Tomorrow is sushi night. Actually it’s supposed to be sushi & beer night, but due to an unfortunate beer incident this past weekend (da** you casino comps!!!), it’ll most likely be sushi & ice tea night. Anyhoo, once a month prior to a church committee meeting I get tanked on wasabi and booze, if you’d like to join me tomorrow email me for the details.
I mentioned that today was a big day, here’s why–at this moment Tammy is at Children’s Hospital with Hope, learning how to give the HGH shot. The meds came last week, along with the injection pen, a whole bunch of needles, a travel bag, a backpack, a dvd, a bunch of paperwork, and a postage-paid hazmat disposal box. So today is quite literally the first day of the rest of our lives. I don’t know how I expected to feel, but I’m not excited. I know I’ll get used to giving the shot and all the “parts” that now seem so overwhelming I’ll be able to do in my sleep within a few weeks. It’s moments like these though that remind me how far I am from acceptance.
Tomorrow Tammy goes back to work and I’ll be on my own with the girls. Although I am in much better shape now than when Tammy stopped working a couple of months ago I am still pretty terrified of the next few weeks. Grace is going to have a very hard time adjusting I think and is going to miss Tammy a lot, those two have been almost inseparable playmates for the last few months. It’s going to be very hard on Tammy too, she puts way too much pressure on herself to be all things to all people. I’ve spent most of our life together trying to make her more of an underachiever but haven’t made nearly enough progress for her own good. We’re all going to have to be very understanding and patient with each other over the next couple of months.
In an effort to psych myself up for this week I have been trying to convince myself of how far I’ve come in five months–but this is in no way a solicitation for accolades. When Hope was about a month old I started sleeping a few nights a week on the couch. The slightest sound from her crib would wake me if the every-two-hour-alarm for feeding and pumping didn’t beat her to it. Eventually I’d be able to sleep through all of that, but in the beginning I needed to be in another room if I wanted any chance of more than 90 consecutive minutes of sleep. As tired as I was though, after a few nights on the couch I was actually sleeping worse — or not at all. What I found in the silence was the ability to think a complete thought, something that had been evading me for awhile, and it kept me up for hours. I wish that I could say I thought a lot in those hours but my mind was so muddled and clumsy at the time that it just took that long to complete a couple of thoughts start to finish.
My first breakthrough was a self-evaluation, an answer to the persistent questions “how do you feel?” “how are you?”, etc….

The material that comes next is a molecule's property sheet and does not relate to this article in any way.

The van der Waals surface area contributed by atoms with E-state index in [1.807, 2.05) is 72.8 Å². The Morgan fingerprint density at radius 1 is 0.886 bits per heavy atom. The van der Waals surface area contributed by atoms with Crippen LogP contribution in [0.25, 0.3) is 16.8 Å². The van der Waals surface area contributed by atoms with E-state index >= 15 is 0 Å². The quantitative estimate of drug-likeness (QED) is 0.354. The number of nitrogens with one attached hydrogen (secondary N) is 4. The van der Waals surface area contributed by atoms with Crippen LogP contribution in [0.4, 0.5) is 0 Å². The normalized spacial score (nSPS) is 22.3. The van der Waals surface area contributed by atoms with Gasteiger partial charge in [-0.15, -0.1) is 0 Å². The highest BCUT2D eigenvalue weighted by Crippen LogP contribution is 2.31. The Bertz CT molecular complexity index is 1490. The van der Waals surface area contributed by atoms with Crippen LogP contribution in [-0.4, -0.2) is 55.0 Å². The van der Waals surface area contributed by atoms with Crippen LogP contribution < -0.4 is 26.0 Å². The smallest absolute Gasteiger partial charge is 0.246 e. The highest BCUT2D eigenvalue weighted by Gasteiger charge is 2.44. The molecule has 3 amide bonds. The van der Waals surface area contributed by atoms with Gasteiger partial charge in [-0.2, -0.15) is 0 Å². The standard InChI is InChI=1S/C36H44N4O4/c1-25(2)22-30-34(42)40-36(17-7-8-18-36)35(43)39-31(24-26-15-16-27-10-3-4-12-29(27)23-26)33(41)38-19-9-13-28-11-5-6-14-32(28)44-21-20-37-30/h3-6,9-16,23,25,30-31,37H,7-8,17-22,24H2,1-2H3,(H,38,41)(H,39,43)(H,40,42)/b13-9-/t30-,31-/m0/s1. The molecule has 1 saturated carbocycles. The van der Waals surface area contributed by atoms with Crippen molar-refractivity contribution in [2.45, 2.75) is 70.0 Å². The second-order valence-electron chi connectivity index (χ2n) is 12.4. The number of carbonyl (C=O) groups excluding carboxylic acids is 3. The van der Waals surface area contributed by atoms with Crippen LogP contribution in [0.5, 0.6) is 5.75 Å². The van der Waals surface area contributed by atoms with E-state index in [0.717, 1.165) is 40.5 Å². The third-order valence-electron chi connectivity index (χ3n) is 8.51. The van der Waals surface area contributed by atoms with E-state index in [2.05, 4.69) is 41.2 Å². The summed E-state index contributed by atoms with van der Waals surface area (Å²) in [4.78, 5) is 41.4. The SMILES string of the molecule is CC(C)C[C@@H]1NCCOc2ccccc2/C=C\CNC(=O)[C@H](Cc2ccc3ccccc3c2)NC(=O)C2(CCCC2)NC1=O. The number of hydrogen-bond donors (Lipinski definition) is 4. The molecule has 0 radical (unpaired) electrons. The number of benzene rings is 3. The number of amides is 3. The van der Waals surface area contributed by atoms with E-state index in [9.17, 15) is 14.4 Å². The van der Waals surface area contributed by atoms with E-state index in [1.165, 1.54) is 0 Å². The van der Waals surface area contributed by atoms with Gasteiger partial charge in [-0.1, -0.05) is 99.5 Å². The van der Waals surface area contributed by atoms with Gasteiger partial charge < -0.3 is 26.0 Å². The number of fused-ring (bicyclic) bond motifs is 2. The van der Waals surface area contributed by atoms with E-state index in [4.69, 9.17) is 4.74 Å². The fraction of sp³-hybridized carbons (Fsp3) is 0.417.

Lost and broken.
Today is not much different. Maybe a little less broken, but definitely more lost — or vice versa, I’m not sure. Sometimes I still feel like I am walking around in someone else’s body, staring at a stranger in the mirror, and missing someone that I really liked but took for granted. Now I’m running around like a chicken sans cabeza trying to put the house in some kind of order so that tomorrow I can wake up with a literal clean slate, ready to face “the new normal.” (I still hate that expression.)
The old me did the grocery shopping on Sunday, paid in cash, and never bought too much. The old me did laundry on Tuesdays, all of it neatly folded and put away, sheets changed, even Tammy’s closet stayed organized. Old me made dinner for my family, at least four times a week, healthy, well-planned meals with just the right amount of leftovers. Old me made sure the house was tidy and organized, counters and sinks were clean, and Grace’s signs of life were cleared from common living areas a few times a day and certainly after bedtime. Old me was active at church. Old me exercised pretty regularly and kept the family budget very, very carefully. Most importantly, old me could do all of this and entertain and handle Grace.
New me sucks. It’s got to improve though because I won’t let Tammy come home to a dump and chicken nuggets every night. Of course I say this as I look at nearly every article of clothing we own piled high on a bed with no sheets, with no idea what is in the refrigerator or pantry besides breastmilk and reject nipples, and wearing shorts that no longer fit — and not in a good way.
Oh yeah, and Grace scares the crap out of me.
On the other hand, there is something kind of liberating about being lost and broken. To borrow a cliche from every sports movie ever, you’ve got to break them them down so you can build them back up. And from a faith perspective, I’ve got a little more insight into the upside of being meek and brokenhearted.
I just wish Jesus did laundry.